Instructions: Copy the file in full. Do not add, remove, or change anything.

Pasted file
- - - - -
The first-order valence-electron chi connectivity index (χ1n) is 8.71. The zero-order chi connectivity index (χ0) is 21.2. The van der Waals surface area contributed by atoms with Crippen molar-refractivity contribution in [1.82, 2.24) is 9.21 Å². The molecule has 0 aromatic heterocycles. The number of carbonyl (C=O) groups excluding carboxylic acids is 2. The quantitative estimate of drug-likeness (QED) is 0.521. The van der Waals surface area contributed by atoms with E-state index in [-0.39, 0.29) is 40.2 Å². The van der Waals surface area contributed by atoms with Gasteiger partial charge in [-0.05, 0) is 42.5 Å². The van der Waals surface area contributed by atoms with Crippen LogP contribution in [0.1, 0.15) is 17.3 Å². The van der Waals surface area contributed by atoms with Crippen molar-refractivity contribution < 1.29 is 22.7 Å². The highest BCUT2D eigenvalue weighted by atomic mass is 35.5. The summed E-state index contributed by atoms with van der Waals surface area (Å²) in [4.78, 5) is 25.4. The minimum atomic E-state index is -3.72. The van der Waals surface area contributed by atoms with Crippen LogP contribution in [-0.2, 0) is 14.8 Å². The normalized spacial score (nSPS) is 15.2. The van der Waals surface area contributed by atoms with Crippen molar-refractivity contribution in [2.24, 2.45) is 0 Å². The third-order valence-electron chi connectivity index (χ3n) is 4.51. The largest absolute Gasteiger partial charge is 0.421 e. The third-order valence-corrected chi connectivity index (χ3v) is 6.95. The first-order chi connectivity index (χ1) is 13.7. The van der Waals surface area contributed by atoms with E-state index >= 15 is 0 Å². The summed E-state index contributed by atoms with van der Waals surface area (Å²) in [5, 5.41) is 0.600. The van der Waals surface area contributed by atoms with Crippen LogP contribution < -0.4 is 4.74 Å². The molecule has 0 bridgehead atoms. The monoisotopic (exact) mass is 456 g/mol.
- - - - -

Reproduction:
The first-order valence-electron chi connectivity index (χ1n) is 8.71. The zero-order chi connectivity index (χ0) is 21.2. The van der Waals surface area contributed by atoms with Crippen molar-refractivity contribution in [1.82, 2.24) is 9.21 Å². The molecule has 0 aromatic heterocycles. The number of carbonyl (C=O) groups excluding carboxylic acids is 2. The quantitative estimate of drug-likeness (QED) is 0.521. The van der Waals surface area contributed by atoms with E-state index in [-0.39, 0.29) is 40.2 Å². The van der Waals surface area contributed by atoms with Gasteiger partial charge in [-0.05, 0) is 42.5 Å². The van der Waals surface area contributed by atoms with Crippen LogP contribution in [0.1, 0.15) is 17.3 Å². The van der Waals surface area contributed by atoms with Crippen molar-refractivity contribution < 1.29 is 22.7 Å². The highest BCUT2D eigenvalue weighted by atomic mass is 35.5. The summed E-state index contributed by atoms with van der Waals surface area (Å²) in [4.78, 5) is 25.4. The minimum atomic E-state index is -3.72. The van der Waals surface area contributed by atoms with Crippen LogP contribution in [-0.2, 0) is 14.8 Å². The normalized spacial score (nSPS) is 15.2. The van der Waals surface area contributed by atoms with Crippen molar-refractivity contribution in [2.24, 2.45) is 0 Å². The third-order valence-electron chi connectivity index (χ3n) is 4.51. The largest absolute Gasteiger partial charge is 0.421 e. The third-order valence-corrected chi connectivity index (χ3v) is 6.95. The first-order chi connectivity index (χ1) is 13.7. The van der Waals surface area contributed by atoms with E-state index >= 15 is 0 Å². The summed E-state index contributed by atoms with van der Waals surface area (Å²) in [5, 5.41) is 0.600. The van der Waals surface area contributed by atoms with Crippen LogP contribution < -0.4 is 4.74 Å². The molecule has 0 bridgehead atoms. The monoisotopic (exact) mass is 456 g/mol.